Fat Tuesday, Carnaval, Shrove Tuesday, Fasching, Fastelavn—for as many different names there are for Mardi Gras, there’s just as many food-related traditions.
Famous in the United States, of course, are king cake and beignets in New Orleans. Shrove Tuesday in Great Britain consists of a pancake feast. Fat Tuesday is on a Thursday in Poland, but their deep-fried treasure pączki is so renowned some just call it Pączki Day. Topped with powdered sugar, pączki are crispy on the outside and soft and thick in the middle with delicious jelly filling. Other countries have similar treats by different names. Lithuanians have spurgos, which are pretty similar—with the exception that they’re sometimes made with rum and raisins, or other times with cottage cheese. The Portuguese have malasadas, typically unfilled, but very sugary, balls sometimes formed into a unique triangular shape. Scandinavians, meanwhile, enjoy semla, or fastelavnboller, which are cream-filled baked buns
I grew up eating krapfen, also called Berliners in German, and similar to French Mardi Gras beignets, these treats, too, are a fried dough delicacy. Consuming massive amounts of fried dough on Fat Tuesday came out of the European Catholic tradition of ridding the home of especially indulgent ingredients, like butter, sugar, and fat, before the Lenten fasting season began. But my heart was always with the tradition on my mother’s side, a second-generation family of German immigrants living in Wisconsin, of enjoying küchle on Fat Tuesday or Fasching—also called Fastnacht or Karneval in German.
In the weeks leading up to Lent, a visit to my Oma’s house in Milwaukee would include a pile of these delicious deep-fried, saucer-shaped treats. With snow covering the ground outside, the powdered sugar sprinkled dessert was a warm comfort as the end of winter neared. Küchle weren’t exactly a centerpiece of the season—like Pączki Day—but like the snow, it was just expected they would be there during that time of year at Oma’s house. For Oma, it brought her closer to the culture and family tradition she left behind when she moved to the United States with my Opa in 1960. (She’ll be the first to tell you she’s not as good at making them as her sister, Annie.)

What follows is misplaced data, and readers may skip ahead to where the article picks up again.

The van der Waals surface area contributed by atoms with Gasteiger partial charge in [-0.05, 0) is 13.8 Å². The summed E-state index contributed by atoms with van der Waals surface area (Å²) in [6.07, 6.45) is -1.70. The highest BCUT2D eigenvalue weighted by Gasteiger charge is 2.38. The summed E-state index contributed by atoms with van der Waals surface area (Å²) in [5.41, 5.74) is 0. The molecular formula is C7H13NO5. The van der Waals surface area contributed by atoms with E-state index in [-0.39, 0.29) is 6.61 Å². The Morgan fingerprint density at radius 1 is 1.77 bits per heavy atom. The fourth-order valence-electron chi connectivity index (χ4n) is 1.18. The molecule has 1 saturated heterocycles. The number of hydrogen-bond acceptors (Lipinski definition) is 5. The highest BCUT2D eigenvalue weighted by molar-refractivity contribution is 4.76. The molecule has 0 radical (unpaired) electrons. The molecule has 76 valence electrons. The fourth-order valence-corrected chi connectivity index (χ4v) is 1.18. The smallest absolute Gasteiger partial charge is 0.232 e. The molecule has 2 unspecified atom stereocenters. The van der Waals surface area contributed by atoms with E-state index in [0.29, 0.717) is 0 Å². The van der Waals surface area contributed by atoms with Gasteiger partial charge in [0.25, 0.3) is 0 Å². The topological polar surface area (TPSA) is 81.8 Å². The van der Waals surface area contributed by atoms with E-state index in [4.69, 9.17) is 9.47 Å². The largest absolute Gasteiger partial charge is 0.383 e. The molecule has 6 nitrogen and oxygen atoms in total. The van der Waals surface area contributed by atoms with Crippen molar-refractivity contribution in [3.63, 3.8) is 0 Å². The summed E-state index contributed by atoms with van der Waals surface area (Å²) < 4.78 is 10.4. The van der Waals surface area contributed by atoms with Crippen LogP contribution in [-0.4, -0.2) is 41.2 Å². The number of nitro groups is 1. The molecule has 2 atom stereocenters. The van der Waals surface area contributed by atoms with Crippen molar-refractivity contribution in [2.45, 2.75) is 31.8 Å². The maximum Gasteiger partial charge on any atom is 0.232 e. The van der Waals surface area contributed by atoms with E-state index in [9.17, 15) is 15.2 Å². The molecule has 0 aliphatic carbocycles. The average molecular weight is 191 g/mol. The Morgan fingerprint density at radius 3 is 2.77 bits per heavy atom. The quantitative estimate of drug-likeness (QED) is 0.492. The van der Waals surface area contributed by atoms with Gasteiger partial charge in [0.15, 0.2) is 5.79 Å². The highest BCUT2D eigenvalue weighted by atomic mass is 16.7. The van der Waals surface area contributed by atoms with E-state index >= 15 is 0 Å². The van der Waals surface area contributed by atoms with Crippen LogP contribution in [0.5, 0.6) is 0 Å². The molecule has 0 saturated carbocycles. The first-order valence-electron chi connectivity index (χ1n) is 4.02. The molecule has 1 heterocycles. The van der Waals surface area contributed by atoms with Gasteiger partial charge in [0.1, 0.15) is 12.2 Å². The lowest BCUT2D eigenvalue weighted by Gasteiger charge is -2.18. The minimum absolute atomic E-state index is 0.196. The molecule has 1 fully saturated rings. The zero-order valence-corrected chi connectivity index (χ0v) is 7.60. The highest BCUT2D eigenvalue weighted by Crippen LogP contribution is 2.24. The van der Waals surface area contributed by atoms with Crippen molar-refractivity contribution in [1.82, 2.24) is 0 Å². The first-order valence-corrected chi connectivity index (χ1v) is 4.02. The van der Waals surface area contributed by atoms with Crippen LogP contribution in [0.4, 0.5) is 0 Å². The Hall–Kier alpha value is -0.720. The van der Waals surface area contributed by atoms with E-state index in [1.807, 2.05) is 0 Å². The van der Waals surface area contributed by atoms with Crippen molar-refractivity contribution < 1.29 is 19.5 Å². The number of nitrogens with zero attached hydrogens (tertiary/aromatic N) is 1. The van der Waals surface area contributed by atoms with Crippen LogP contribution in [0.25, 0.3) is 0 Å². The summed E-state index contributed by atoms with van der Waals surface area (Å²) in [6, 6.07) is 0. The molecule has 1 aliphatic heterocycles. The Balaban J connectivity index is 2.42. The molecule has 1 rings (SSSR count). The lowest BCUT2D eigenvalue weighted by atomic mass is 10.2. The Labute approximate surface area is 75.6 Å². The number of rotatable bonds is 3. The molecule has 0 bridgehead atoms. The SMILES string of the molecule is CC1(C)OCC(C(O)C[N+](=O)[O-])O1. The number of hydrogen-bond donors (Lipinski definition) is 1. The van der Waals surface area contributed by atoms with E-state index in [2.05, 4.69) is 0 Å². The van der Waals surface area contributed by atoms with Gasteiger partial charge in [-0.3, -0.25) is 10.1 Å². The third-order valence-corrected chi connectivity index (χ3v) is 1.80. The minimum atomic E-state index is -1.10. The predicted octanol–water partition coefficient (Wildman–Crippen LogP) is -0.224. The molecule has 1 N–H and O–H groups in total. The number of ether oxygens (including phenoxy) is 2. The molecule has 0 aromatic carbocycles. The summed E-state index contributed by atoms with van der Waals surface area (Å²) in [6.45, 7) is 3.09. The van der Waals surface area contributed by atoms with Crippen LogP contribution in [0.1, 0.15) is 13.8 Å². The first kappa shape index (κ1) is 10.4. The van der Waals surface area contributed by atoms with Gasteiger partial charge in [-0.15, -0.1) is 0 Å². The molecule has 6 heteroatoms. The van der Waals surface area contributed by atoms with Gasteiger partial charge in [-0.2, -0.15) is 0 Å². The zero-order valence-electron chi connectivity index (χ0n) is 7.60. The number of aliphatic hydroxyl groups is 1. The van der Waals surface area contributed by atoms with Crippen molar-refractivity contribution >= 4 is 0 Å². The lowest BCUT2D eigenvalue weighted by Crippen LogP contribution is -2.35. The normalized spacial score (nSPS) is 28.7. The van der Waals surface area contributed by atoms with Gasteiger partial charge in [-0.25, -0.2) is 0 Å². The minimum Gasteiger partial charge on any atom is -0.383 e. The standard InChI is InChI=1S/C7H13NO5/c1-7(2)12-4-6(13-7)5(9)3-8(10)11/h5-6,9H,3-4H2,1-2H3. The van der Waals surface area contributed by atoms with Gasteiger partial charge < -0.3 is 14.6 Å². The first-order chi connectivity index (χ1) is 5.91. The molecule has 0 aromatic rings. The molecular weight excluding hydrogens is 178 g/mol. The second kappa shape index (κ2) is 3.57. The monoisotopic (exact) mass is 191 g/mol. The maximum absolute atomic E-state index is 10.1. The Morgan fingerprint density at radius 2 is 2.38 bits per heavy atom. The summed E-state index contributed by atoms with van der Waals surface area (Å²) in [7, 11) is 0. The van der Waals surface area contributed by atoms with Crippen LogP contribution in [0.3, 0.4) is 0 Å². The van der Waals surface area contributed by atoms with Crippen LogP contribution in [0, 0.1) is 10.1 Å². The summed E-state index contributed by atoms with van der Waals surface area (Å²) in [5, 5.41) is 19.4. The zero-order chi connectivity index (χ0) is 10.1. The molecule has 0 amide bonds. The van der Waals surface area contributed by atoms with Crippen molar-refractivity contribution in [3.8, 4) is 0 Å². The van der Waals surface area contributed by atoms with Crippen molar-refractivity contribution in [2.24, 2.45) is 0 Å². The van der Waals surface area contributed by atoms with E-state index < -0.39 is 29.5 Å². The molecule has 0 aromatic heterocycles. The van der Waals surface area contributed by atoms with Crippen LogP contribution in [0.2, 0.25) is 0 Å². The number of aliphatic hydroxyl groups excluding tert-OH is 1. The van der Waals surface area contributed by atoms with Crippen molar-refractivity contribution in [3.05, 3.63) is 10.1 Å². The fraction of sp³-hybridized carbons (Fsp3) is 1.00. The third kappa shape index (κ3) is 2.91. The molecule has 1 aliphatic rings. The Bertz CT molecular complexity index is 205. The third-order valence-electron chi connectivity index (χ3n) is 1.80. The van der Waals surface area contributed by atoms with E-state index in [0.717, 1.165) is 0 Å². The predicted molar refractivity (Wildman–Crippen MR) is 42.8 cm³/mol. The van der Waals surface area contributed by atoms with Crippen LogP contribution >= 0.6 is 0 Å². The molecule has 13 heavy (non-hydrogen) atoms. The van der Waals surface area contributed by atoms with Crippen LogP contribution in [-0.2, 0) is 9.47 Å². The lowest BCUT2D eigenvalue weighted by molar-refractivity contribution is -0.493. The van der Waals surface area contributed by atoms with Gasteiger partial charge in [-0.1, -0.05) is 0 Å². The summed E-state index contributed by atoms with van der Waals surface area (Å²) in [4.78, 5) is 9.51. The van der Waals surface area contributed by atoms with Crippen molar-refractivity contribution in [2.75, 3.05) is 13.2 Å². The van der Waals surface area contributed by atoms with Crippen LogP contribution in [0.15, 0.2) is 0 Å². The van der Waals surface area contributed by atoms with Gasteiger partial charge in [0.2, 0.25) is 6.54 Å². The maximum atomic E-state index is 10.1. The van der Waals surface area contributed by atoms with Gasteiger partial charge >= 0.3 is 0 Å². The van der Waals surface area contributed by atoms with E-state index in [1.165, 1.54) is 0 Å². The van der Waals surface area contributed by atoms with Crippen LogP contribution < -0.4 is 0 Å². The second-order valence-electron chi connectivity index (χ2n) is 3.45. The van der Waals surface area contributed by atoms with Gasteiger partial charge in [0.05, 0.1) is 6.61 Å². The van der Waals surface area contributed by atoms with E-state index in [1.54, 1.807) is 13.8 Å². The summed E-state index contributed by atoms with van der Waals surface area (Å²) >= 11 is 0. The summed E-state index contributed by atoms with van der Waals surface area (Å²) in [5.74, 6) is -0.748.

Before my grandparents moved to the United States, my Oma lived in a small town in Bavaria, where her German Catholic family has been based for generations; her siblings all still live in the town where she grew up. Baker and cookbook author Kerstin Rentsch explains in a blog post for a Bavarian tourism website that küchle is one of the oldest culinary traditions in the region, and its earliest variations likely started in 14th-century abbey bakeries.
Feeling a seasonal pang of nostalgia this year, I set out to make them by myself for the first time. Küchle is made from a light, fluffy yeast dough and pulled into discs have a thick, inner-tube shaped ring on the outside and paper thin layer connecting the middle. They’re then deep fried on both sides and topped with powdered sugar and a little cinnamon.
I followed one of the only English translations I could find online. (Rentsch notes that even finding some of these recipes was a challenge in writing her cookbooks as “families guard their recipes like gold.”) Then I cross-checked it with a photo that my mom sent me from her German-language cookbook, and then went over a final gut check with Oma over the phone. (We ended up halving the recipe I found online.)
Yeast dough wants to be warm, as Oma told me—the last time she made these they “caught a draft,” and didn’t turn out—so I followed this really easy method to proof dough in the microwave. I was all ready to go with my fluffy dough, listening carefully as Oma told me how to gently stretch and mold the dough into their unique shape. Everything was going smoothly until I started a short-lived—but pretty large—grease fire that scared the living daylights out of me. (For anyone making küchle, or really any home-fried treat, I encourage you to read this about how to prevent grease fires before you begin frying.)
My lovely 87-year-old Oma was none-the-wiser and ultimately thought we got disconnected and hung up. I called her back and explained what happened, she told me—as every good grandparent will—that we don’t have to tell my mom about this if I don’t want to. She told me she was “so proud of me for trying,” and she laughed when I said I was glad that I didn’t lose my eyebrows.
So much technique can be lost in translation when these recipes are passed down the generations, translated from native tongues and modernized for contemporary kitchens and techniques, and there’s truly no substitution for firsthand knowledge. The alternative isn’t always a dramatic grease fire, but sometimes, or in my case at least, it is. If you don’t have someone to walk you through it, support a local bakery!
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